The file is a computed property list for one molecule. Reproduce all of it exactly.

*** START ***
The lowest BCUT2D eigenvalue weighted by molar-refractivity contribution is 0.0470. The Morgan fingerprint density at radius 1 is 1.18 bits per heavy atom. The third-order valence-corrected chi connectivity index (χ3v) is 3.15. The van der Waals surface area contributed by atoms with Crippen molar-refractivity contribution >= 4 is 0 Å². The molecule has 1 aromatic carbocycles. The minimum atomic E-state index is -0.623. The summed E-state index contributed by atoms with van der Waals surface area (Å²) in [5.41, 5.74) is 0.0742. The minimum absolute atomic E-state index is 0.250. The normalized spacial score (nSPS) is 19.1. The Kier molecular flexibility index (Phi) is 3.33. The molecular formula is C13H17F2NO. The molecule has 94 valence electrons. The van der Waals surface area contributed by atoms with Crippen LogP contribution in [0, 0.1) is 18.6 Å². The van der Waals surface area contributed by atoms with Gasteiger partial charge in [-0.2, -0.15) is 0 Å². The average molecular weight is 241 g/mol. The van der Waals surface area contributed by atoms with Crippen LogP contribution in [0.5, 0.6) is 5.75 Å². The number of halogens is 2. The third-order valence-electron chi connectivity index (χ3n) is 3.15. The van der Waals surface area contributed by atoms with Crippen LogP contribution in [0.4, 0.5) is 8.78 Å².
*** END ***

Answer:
The lowest BCUT2D eigenvalue weighted by molar-refractivity contribution is 0.0470. The Morgan fingerprint density at radius 1 is 1.18 bits per heavy atom. The third-order valence-corrected chi connectivity index (χ3v) is 3.15. The van der Waals surface area contributed by atoms with Crippen molar-refractivity contribution >= 4 is 0 Å². The molecule has 1 aromatic carbocycles. The minimum atomic E-state index is -0.623. The summed E-state index contributed by atoms with van der Waals surface area (Å²) in [5.41, 5.74) is 0.0742. The minimum absolute atomic E-state index is 0.250. The normalized spacial score (nSPS) is 19.1. The Kier molecular flexibility index (Phi) is 3.33. The molecular formula is C13H17F2NO. The molecule has 94 valence electrons. The van der Waals surface area contributed by atoms with Crippen LogP contribution in [0, 0.1) is 18.6 Å². The van der Waals surface area contributed by atoms with Gasteiger partial charge in [-0.2, -0.15) is 0 Å². The average molecular weight is 241 g/mol. The van der Waals surface area contributed by atoms with Crippen LogP contribution in [0.5, 0.6) is 5.75 Å². The number of halogens is 2. The third-order valence-electron chi connectivity index (χ3n) is 3.15. The van der Waals surface area contributed by atoms with Crippen LogP contribution in [0.4, 0.5) is 8.78 Å².